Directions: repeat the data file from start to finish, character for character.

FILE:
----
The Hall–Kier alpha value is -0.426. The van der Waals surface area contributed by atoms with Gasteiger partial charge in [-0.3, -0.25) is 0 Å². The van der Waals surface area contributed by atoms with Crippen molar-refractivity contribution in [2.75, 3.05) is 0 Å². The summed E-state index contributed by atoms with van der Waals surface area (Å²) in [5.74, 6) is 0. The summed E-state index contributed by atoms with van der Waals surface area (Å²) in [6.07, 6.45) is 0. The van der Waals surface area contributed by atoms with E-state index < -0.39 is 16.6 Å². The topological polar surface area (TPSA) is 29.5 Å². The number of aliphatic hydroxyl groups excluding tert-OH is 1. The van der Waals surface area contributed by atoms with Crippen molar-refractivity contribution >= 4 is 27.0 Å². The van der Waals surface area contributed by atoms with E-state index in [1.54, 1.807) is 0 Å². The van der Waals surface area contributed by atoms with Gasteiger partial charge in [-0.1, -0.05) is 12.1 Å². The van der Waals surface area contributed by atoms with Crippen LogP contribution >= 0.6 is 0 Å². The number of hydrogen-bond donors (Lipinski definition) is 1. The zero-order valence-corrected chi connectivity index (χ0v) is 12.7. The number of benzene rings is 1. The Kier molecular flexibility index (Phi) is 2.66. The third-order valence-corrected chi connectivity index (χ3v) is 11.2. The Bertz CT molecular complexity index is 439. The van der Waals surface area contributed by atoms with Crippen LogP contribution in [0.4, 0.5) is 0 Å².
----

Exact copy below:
The Hall–Kier alpha value is -0.426. The van der Waals surface area contributed by atoms with Gasteiger partial charge in [-0.3, -0.25) is 0 Å². The van der Waals surface area contributed by atoms with Crippen molar-refractivity contribution in [2.75, 3.05) is 0 Å². The summed E-state index contributed by atoms with van der Waals surface area (Å²) in [5.74, 6) is 0. The summed E-state index contributed by atoms with van der Waals surface area (Å²) in [6.07, 6.45) is 0. The van der Waals surface area contributed by atoms with E-state index < -0.39 is 16.6 Å². The topological polar surface area (TPSA) is 29.5 Å². The number of aliphatic hydroxyl groups excluding tert-OH is 1. The van der Waals surface area contributed by atoms with Crippen molar-refractivity contribution >= 4 is 27.0 Å². The van der Waals surface area contributed by atoms with E-state index in [1.54, 1.807) is 0 Å². The van der Waals surface area contributed by atoms with Gasteiger partial charge in [-0.1, -0.05) is 12.1 Å². The van der Waals surface area contributed by atoms with Crippen LogP contribution >= 0.6 is 0 Å². The number of hydrogen-bond donors (Lipinski definition) is 1. The zero-order valence-corrected chi connectivity index (χ0v) is 12.7. The number of benzene rings is 1. The Kier molecular flexibility index (Phi) is 2.66. The third-order valence-corrected chi connectivity index (χ3v) is 11.2. The Bertz CT molecular complexity index is 439. The van der Waals surface area contributed by atoms with Crippen LogP contribution in [0.4, 0.5) is 0 Å².